The softwood lumber dispute continues between Canada and the United States, as the U.S. imposed a new anti-dumping duty earlier this week.
The new duty carries an average of 6.87 per cent, with Canfor receiving the highest tariff at 7.72 per cent. The original anti-dumping duty, which remains in place, sits as high as 24 per cent for some producers.
Grande Prairie-Mackenzie MP Chris Warkentin says it’s very concerning, and certainly hits home in the Peace.
“There are big mills, of course, in Manning, High Level and Grande Prairie and throughout other communities in northern Alberta. These duties will have an impact on all of these mills. It will have an impact on the ability to hire new people in the industry.”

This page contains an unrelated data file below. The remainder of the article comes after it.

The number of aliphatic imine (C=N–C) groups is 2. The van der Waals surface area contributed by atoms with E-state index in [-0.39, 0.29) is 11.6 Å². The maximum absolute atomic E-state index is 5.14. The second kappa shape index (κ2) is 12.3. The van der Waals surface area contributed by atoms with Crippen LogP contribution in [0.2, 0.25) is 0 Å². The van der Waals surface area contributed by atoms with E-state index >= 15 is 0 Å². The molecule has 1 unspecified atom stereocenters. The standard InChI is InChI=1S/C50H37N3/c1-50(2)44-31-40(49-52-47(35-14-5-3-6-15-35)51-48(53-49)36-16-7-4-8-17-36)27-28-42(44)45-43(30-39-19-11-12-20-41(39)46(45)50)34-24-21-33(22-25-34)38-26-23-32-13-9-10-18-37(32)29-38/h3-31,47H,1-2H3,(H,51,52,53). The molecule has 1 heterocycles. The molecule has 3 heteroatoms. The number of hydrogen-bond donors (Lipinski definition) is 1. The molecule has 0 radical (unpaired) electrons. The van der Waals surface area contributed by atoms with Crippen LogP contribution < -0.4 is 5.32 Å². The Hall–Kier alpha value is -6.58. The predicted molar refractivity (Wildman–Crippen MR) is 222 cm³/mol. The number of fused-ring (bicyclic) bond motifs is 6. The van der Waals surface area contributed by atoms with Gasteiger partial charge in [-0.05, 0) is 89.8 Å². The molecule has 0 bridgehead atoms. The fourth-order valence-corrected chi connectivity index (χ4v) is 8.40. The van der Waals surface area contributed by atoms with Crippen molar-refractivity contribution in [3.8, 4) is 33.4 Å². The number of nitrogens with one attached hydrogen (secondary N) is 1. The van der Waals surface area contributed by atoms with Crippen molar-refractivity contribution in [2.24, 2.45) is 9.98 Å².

With North American Free Trade Agreement re-negotiations kicking off in mid-August, the urgency to strike a new deal is ramping up.
“We wish that the government would have taken action some two years ago. Because they haven’t, of course, we’re in this quagmire that we’re in,” explained Warkentin. “Every day that this isn’t resolved, there’s more duties that are being paid out by Canadian lumber mills and local industries. Every day that those dollars are paid out means there’s less money that can be re-invested in our local communities.”
Warkentin adds the financial assistance package introduced by the federal government at the beginning of June helps, but is a band aid solution.
“Mills across the Peace Country will be heavily impacted. Mill workers aren’t looking for EI payments; they’re looking for stable, long-term employment. Towns in our region rely on a fair lumber agreement with the United States.”
The Softwood Lumber Agreement expired on October 12, 2016.